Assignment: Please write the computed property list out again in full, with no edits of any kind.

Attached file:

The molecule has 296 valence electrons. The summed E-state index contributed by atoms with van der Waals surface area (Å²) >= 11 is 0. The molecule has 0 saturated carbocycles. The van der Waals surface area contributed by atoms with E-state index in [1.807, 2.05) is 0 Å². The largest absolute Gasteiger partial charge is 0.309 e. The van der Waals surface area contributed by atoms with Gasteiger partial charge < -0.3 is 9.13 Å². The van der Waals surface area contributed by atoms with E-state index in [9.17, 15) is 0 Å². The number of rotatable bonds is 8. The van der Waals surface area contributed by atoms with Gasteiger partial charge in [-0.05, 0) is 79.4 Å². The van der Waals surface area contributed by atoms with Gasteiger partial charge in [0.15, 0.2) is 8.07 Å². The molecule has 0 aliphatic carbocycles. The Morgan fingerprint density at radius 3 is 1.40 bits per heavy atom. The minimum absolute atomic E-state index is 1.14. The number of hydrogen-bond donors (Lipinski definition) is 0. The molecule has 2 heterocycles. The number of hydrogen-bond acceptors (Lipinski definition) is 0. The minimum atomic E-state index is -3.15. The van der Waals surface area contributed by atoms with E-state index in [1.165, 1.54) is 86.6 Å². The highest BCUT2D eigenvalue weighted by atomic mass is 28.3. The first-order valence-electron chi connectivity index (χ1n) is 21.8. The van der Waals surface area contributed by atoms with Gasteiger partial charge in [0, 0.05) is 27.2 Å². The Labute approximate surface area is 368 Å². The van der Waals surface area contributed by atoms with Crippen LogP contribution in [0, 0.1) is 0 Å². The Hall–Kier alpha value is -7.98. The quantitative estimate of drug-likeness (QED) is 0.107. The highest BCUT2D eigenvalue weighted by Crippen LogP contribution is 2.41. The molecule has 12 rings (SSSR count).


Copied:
The molecule has 296 valence electrons. The summed E-state index contributed by atoms with van der Waals surface area (Å²) >= 11 is 0. The molecule has 0 saturated carbocycles. The van der Waals surface area contributed by atoms with E-state index in [1.807, 2.05) is 0 Å². The largest absolute Gasteiger partial charge is 0.309 e. The van der Waals surface area contributed by atoms with Gasteiger partial charge < -0.3 is 9.13 Å². The van der Waals surface area contributed by atoms with E-state index in [9.17, 15) is 0 Å². The number of rotatable bonds is 8. The van der Waals surface area contributed by atoms with Gasteiger partial charge in [-0.05, 0) is 79.4 Å². The van der Waals surface area contributed by atoms with Gasteiger partial charge in [0.15, 0.2) is 8.07 Å². The molecule has 0 aliphatic carbocycles. The Morgan fingerprint density at radius 3 is 1.40 bits per heavy atom. The minimum absolute atomic E-state index is 1.14. The number of hydrogen-bond donors (Lipinski definition) is 0. The molecule has 2 heterocycles. The number of hydrogen-bond acceptors (Lipinski definition) is 0. The minimum atomic E-state index is -3.15. The van der Waals surface area contributed by atoms with E-state index in [1.165, 1.54) is 86.6 Å². The highest BCUT2D eigenvalue weighted by atomic mass is 28.3. The first-order valence-electron chi connectivity index (χ1n) is 21.8. The van der Waals surface area contributed by atoms with Gasteiger partial charge in [0, 0.05) is 27.2 Å². The Labute approximate surface area is 368 Å². The van der Waals surface area contributed by atoms with Crippen LogP contribution in [0, 0.1) is 0 Å². The Hall–Kier alpha value is -7.98. The quantitative estimate of drug-likeness (QED) is 0.107. The highest BCUT2D eigenvalue weighted by Crippen LogP contribution is 2.41. The molecule has 12 rings (SSSR count).